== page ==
Cure for insomnia, anyone? For the most part Matthew Taylor’s review on employment practices, released last Tuesday, is hard to beat: a concentrated congeries of cliché and Blairite waffle (a free sample: “Government should use its convening power to bring together employers and the education sector to develop a consistent strategic approach to employability and lifelong learning”).

Therein, however, lies a Tory opportunity, if they want to take it. Within a week or two Theresa May should announce that the Government has not only read the review, but wants to go one better on workers’ rights. Forget sillinesses like the legally-mandated “workers’ voice” (i.e. trade union meddling) in more and more companies: this can safely go down the pan, since no-one outside Momentum, the Guardian and the staff-room at Bog Lane Primary gives a monkey’s. Instead, there are four steps that will benefit individual workers’ everyday lives, get the Conservatives known as the party of the little man on the new estate outside Nottingham or in the bedsit in Brighton, and won’t harm the economy.

First, learn from the excellent Frank Field and legislatively clobber bogus self-employment. Anyone over whose activities an employer has substantial control, even if they do provide their own delivery van, should have a right to demand to be treated as employed. This isn’t an unconservative measure. Morphing those who work as an integral part of your business into soi-disant freelancers with the sole aim of getting all the benefits of being an employer with none of the responsibilities is a tactic practised by charlatans and second-rate pen-pushers who understand nothing of the businesses they run apart from the words “cut costs”. Conservatives need to push employers to do better than that, particularly once Brexit cuts off the supply of cheap Eastern Europeans who are so glad of any job that they won’t complain.

Secondly, zero hours. True, the CBI (you remember, those enthusiasts for the euro, the EU, HS2 and all the other forms of corporatism that have turned out so successfully) said that this was a vital feature of the flexible UK labour market. But you shouldn’t be so sure. Genuine temporary requirements can be handled by agency workers. Elsewhere, why not a modest minimum hours requirement for any contract of employment with a business: say eight hours in any two-week period, to be paid whether taken up or not? No business is likely genuinely to need less (it’s equivalent to the half-day-a-week receptionist, book-keeper, or barista).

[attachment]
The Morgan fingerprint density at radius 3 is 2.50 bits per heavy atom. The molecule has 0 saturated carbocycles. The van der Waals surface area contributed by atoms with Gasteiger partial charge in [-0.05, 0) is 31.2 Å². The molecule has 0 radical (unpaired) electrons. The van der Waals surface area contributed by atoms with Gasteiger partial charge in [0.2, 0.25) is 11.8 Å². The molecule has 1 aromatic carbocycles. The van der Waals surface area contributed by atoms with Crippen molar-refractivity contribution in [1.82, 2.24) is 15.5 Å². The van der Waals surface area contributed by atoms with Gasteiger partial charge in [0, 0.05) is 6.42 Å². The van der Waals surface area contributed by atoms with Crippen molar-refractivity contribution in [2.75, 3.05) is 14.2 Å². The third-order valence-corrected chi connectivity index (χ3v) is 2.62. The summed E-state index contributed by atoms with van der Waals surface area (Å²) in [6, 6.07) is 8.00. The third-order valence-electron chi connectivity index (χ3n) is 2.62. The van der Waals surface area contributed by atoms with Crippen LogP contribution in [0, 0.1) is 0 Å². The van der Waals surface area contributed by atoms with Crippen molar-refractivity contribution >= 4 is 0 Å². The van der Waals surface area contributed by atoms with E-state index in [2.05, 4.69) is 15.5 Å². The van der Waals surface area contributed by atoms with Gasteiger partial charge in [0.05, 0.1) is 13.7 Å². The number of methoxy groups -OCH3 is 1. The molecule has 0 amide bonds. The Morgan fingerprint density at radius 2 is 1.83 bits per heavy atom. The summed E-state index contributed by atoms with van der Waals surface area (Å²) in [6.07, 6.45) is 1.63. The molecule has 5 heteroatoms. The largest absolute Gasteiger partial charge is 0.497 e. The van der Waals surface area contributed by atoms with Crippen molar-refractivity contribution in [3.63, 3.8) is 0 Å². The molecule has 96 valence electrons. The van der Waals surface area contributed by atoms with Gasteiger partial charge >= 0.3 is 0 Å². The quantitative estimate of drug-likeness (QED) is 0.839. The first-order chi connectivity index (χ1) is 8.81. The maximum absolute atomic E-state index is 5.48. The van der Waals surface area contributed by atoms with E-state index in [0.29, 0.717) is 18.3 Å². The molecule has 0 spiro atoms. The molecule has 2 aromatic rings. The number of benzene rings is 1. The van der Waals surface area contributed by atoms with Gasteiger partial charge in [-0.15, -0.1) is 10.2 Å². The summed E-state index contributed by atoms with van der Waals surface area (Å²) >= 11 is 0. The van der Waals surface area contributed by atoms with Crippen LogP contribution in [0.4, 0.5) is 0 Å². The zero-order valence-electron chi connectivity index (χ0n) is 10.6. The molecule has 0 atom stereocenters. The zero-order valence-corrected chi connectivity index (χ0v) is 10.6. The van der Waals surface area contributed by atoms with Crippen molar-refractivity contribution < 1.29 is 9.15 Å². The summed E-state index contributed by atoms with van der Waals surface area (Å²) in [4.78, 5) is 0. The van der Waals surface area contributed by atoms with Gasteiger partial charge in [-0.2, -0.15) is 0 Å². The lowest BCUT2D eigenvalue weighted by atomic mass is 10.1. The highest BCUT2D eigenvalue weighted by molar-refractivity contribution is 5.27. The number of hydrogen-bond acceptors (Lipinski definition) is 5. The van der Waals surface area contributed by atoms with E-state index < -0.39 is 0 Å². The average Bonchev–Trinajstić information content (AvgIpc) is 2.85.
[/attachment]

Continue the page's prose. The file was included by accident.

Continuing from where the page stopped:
Furthermore, like pretend self-employment, treating one’s workers like cabs on a taxi-rank is not the kind of practice that the Conservative Party ought to condone if it wants to be seen as the party of the hard worker and not the self-satisfied spiv who has the ear of the Minister. Indeed, there would be nothing unconservative if one was to go further and encourage yet more old-fashioned employment and longer contracted hours by saying that while agreed hours should attract the minimum wage, those over and above that should attract a premium of, say, 10 per cent.

Thirdly, there is scope for a high-profile move that would both clip the wings of the unions and benefit individual workers. In the UK, we often forget that a trade union, once given the power to negotiate in a workplace, can agree not only to improve but to cut back the benefits of the employees they represent. For example, they can, and not infrequently do, cut a deal in good socialist fashion imposing a pay cut on management or successful senior staff in order to fund a rise for other categories of worker with sharper elbows and more vocal support. Many other European countries do not allow this: why not so provide in England, secure in the knowledge that trade unions do not have a vote but middle management emphatically does?

Fourthly, what about something to please both the Sun reader and the social media enthusiast? Employers increasingly seek to control what workers can say outside the workplace (think the oh-so-politically-correct housing association that seeks contractually to prevent its employees expressing views on social media about local politics, or gay marriage, or whatever). This is much resented, but at present there is no specific protection for an employee’s right to say what he thinks in his own time on his own Facebook page. There should be: a specific protection for all lawful views expressed in a context that makes it clear they are not expressed on behalf of the employer and cannot directly undermine the employer’s business would not only be a blow for free speech, but a highly popular move (and one that would leave Jezza scratching his little beard wondering what to criticise).

There’s even a nice anniversary here. Exactly 150 years ago in 1867, Tory premier Lord Derby stylishly whipped away the Liberals’ political togs when he introduced and passed the Second Reform Act, essentially forestalling the inevitable by granting manhood suffrage in the towns. Of the next 38 years, 23 saw Conservative administrations. If Theresa May plays her cards right, she may have a similar opportunity now.